Today we got into our church groups (we’ve been split up to go to different wards as to not overwhelm one church building) and went to church (The Church of Jesus Christ of Latter-day Saints, in case you weren’t aware). My group consisted of 10 people, myself included. We walked to the station to take the metro to another station to take a different metro to Antony where we walked about a mile to find our building. It was not a regular church building either. It was just another building on the city block, stuffed between a couple businesses. It was a family ward but still very small. They were very kind to us, and had many members who spoke English. For the first hour, starting at 9:30am, we had Relief Society (we about doubled the amount of people attending) where a woman was kind enough to translate a beautiful lesson for us about choices and how we can remind ourselves to choose the right. The second hour we were fortunate enough to go to an English taught Sunday school from a convert from the States. And for the last hour we had Sacrament meeting where we stumbled through the hymns, listened to two missionaries give talks in French (one of them had only been out for 5 days and it was his first ever talk in the French language), and an older couple who had been visiting their daughter-in-law and grandson, who actually had their talks translated from English to French. Their grandson was just baptized yesterday and they spoke of how they hope he will turn out to be as wonderful as his father, their son, had been. It got quite emotional as the grandmother spoke as her daughter-in-law translated for the rest of the congregation the struggle she had in losing her oldest son. They were a beautiful family.
Tomorrow we get a walking tour of Paris and then begin our museum hopping. We haven’t gone to any yet but we will be receiving a list tonight on the assigned places to go. This afternoon a group of us (not everyone is doing everything together quite yet) went to Notre Dame using the metro. We actually ended up at some random church at first, which was actually really cool. We eventually found our destination and walked around for a couple hours. We also went to the Saint Michel fountain which is really close to Notre Dame. We also saw the Seine river, Sainte Chapelle, and Palais de Justice. It was all gorgeous and pictures will never, ever do any of these places justice. There were quite a number of people out and about, including a line for a tour that wrapped around the side of Notre Dame. Actually when we were walking as a group to the metro to get to Notre Dame, a guy starting cussing at us in English, saying how “You are in France, speak French once in while…” That’s where I’ll end the quote. It was rather humorous though, considering he said it in English and none of us speak French anyway…oops.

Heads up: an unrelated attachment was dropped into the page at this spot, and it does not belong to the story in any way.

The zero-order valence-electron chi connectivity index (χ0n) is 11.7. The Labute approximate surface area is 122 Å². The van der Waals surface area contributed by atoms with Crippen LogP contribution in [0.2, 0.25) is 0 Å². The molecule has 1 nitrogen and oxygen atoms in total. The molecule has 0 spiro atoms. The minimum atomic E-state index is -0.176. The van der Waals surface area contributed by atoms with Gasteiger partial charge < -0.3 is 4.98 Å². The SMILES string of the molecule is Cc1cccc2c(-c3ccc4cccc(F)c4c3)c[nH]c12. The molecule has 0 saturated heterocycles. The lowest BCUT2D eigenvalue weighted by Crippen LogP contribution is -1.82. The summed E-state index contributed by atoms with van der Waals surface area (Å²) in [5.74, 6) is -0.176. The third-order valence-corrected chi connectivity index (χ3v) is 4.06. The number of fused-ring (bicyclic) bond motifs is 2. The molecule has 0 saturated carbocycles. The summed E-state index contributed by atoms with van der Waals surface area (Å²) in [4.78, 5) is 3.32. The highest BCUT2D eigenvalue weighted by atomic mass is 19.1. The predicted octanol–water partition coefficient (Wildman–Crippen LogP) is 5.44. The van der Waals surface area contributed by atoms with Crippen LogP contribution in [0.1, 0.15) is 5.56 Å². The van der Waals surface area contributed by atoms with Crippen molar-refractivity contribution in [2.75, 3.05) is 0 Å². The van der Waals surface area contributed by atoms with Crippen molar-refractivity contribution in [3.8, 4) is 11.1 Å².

I have yet to upload any pictures on my computer yet but I plan to soon. I am tired but the jetlag isn’t as bad as I thought it would be. Yesterday I was slightly delirious so I think the worst of it is over. I am still a water snob and am trying to get over it. The people are kind, more so if you try to speak French. I know basic things, enough to tell someone I can’t speak or understand French, which I feel has been very helpful in getting the point across. Everyone in the group is still getting to know each other, but are all friendly enough. I am so .grateful to be here, especially with an LDS group. We don’t even start classes until we’re in the London center. So, in what, three weeks? I should probably read those books for the classes I’m taking then…
I will try to get pictures up with the next post, once I figure out how to do it. If there are any questions that need answering, email me (if you don’t have my email…that sucks) with the subject of “Question” and I will try to answer it in the next post, whenever that may be. They’ll probably be fairly sporadic until October 11th, when we will begin residency in London. So stoked.
Well. There ya go.